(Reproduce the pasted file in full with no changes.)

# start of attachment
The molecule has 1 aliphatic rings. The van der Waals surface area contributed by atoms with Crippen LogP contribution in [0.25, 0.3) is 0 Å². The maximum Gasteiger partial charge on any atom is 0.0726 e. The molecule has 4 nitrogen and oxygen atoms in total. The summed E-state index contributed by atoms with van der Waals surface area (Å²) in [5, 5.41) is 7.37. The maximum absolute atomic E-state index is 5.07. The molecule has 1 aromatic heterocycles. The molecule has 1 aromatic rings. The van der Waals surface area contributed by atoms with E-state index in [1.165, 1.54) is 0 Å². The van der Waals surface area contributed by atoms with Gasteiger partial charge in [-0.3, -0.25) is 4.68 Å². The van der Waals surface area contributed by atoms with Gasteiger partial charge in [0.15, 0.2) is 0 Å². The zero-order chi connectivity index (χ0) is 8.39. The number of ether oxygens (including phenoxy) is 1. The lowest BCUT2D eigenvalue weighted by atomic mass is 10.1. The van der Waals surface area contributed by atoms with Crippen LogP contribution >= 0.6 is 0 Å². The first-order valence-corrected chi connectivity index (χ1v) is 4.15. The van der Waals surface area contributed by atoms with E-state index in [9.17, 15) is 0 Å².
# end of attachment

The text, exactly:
The molecule has 1 aliphatic rings. The van der Waals surface area contributed by atoms with Crippen LogP contribution in [0.25, 0.3) is 0 Å². The maximum Gasteiger partial charge on any atom is 0.0726 e. The molecule has 4 nitrogen and oxygen atoms in total. The summed E-state index contributed by atoms with van der Waals surface area (Å²) in [5, 5.41) is 7.37. The maximum absolute atomic E-state index is 5.07. The molecule has 1 aromatic heterocycles. The molecule has 1 aromatic rings. The van der Waals surface area contributed by atoms with E-state index in [1.165, 1.54) is 0 Å². The van der Waals surface area contributed by atoms with Gasteiger partial charge in [-0.3, -0.25) is 4.68 Å². The van der Waals surface area contributed by atoms with Gasteiger partial charge in [0.15, 0.2) is 0 Å². The zero-order chi connectivity index (χ0) is 8.39. The number of ether oxygens (including phenoxy) is 1. The lowest BCUT2D eigenvalue weighted by atomic mass is 10.1. The van der Waals surface area contributed by atoms with Crippen LogP contribution >= 0.6 is 0 Å². The first-order valence-corrected chi connectivity index (χ1v) is 4.15. The van der Waals surface area contributed by atoms with E-state index in [9.17, 15) is 0 Å².